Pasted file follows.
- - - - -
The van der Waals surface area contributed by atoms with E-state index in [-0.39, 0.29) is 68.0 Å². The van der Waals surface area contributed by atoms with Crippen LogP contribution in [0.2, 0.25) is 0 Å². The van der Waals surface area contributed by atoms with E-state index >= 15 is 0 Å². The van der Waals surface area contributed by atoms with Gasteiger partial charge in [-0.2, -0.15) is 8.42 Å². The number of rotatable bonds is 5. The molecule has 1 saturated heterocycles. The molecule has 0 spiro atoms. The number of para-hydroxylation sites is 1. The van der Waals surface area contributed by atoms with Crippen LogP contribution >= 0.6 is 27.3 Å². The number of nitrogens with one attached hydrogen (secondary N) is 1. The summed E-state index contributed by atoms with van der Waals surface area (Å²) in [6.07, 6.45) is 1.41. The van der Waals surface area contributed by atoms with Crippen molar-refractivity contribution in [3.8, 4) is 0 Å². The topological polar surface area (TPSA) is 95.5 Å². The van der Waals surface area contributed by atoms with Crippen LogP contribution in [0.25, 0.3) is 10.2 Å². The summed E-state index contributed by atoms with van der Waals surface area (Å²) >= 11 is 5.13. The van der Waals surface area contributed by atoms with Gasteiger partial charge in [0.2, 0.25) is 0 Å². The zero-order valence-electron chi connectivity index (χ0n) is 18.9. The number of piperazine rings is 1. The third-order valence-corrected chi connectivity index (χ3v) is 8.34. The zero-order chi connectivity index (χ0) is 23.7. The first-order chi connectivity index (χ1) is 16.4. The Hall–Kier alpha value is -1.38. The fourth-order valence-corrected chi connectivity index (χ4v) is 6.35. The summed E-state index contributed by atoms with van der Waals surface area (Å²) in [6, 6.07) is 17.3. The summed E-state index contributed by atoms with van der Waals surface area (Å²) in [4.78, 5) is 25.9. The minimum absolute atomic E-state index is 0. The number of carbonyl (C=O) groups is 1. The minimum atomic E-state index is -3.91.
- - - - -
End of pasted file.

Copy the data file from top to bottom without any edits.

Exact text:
The van der Waals surface area contributed by atoms with E-state index in [-0.39, 0.29) is 68.0 Å². The van der Waals surface area contributed by atoms with Crippen LogP contribution in [0.2, 0.25) is 0 Å². The van der Waals surface area contributed by atoms with E-state index >= 15 is 0 Å². The van der Waals surface area contributed by atoms with Gasteiger partial charge in [-0.2, -0.15) is 8.42 Å². The number of rotatable bonds is 5. The molecule has 1 saturated heterocycles. The molecule has 0 spiro atoms. The number of para-hydroxylation sites is 1. The van der Waals surface area contributed by atoms with Crippen LogP contribution >= 0.6 is 27.3 Å². The number of nitrogens with one attached hydrogen (secondary N) is 1. The summed E-state index contributed by atoms with van der Waals surface area (Å²) in [6.07, 6.45) is 1.41. The van der Waals surface area contributed by atoms with Crippen molar-refractivity contribution in [3.8, 4) is 0 Å². The topological polar surface area (TPSA) is 95.5 Å². The van der Waals surface area contributed by atoms with Crippen LogP contribution in [0.25, 0.3) is 10.2 Å². The summed E-state index contributed by atoms with van der Waals surface area (Å²) >= 11 is 5.13. The van der Waals surface area contributed by atoms with Gasteiger partial charge in [0.2, 0.25) is 0 Å². The zero-order valence-electron chi connectivity index (χ0n) is 18.9. The number of piperazine rings is 1. The third-order valence-corrected chi connectivity index (χ3v) is 8.34. The zero-order chi connectivity index (χ0) is 23.7. The first-order chi connectivity index (χ1) is 16.4. The Hall–Kier alpha value is -1.38. The fourth-order valence-corrected chi connectivity index (χ4v) is 6.35. The summed E-state index contributed by atoms with van der Waals surface area (Å²) in [6, 6.07) is 17.3. The summed E-state index contributed by atoms with van der Waals surface area (Å²) in [4.78, 5) is 25.9. The minimum absolute atomic E-state index is 0. The number of carbonyl (C=O) groups is 1. The minimum atomic E-state index is -3.91.